Then there’s all kinds of myths that go along with that one – but saying that anything that’s been talked about by advocates, whether it be single-payer or a public option, is socialized medicine is a root myth…from there, many others sprout off. Think that woman from Canada, think “we’ll have government giving us aspirin instead of pain pills,” (which might not actually be too bad of a thing, but I digress) and, of course “Abortions for everyone!”

But using the word socialism implies that the government is going to somehow impossibly involved in day to day decisions concerning health care.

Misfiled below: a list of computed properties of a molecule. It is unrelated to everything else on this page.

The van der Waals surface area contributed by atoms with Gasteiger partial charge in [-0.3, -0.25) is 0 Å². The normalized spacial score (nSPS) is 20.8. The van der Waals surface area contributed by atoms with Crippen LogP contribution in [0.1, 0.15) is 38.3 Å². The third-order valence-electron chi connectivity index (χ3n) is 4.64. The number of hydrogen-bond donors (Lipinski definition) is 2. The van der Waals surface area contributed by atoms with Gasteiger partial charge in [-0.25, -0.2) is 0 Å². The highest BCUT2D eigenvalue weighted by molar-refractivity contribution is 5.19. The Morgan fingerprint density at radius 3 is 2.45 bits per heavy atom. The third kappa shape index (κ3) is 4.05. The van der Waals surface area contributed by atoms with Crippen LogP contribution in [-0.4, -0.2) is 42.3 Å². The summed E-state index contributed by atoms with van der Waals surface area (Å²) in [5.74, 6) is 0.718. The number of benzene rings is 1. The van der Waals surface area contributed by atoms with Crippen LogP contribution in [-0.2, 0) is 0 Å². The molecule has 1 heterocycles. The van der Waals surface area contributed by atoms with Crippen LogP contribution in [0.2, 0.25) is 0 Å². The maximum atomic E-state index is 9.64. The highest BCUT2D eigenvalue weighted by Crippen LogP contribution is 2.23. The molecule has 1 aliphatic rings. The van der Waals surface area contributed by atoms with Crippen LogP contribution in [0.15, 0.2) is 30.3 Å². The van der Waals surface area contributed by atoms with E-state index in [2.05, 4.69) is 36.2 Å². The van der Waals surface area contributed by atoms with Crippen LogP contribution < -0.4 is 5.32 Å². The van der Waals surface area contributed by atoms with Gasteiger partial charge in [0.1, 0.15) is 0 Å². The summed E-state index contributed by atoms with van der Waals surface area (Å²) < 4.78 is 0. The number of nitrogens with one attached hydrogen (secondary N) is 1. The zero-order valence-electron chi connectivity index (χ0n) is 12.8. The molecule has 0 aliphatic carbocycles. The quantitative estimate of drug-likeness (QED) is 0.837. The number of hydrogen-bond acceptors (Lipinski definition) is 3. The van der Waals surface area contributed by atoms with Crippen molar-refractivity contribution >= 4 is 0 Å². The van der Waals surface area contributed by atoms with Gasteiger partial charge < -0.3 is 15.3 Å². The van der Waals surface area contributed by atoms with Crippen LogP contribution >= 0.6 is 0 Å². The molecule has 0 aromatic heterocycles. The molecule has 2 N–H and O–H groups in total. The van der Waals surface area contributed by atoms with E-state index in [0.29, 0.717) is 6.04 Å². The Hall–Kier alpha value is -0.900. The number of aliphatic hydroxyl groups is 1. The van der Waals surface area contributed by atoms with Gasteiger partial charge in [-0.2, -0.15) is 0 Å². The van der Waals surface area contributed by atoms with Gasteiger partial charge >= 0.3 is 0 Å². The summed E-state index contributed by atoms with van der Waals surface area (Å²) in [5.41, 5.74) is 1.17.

My question for conservatives – or people against reform: I guess it’s OK for the market to do that then? Because that’s what they do every day – they deny health care requests, tests, operations, etc., based on what is essentially (they are a corporation, afterall) a quest for both efficiency and profit.

Probably purely profit, but efficiency in the sense of denying as much as is efficiently possible.

Is the fear that you’ll be denied some test? Because that’s what it sounds like, yet the market is currently doing that on a daily basis?

Is it the free market that you love-to-hate? Or hate-to-love?

Having some sort of public entity – I mean, if the feds are so terrible at everything and the free market is so grand – can only serve to add to competition, thereby producing a better product. Isn’t that pretty basic free-marketeering? Basic capitalism? Competition is good, right?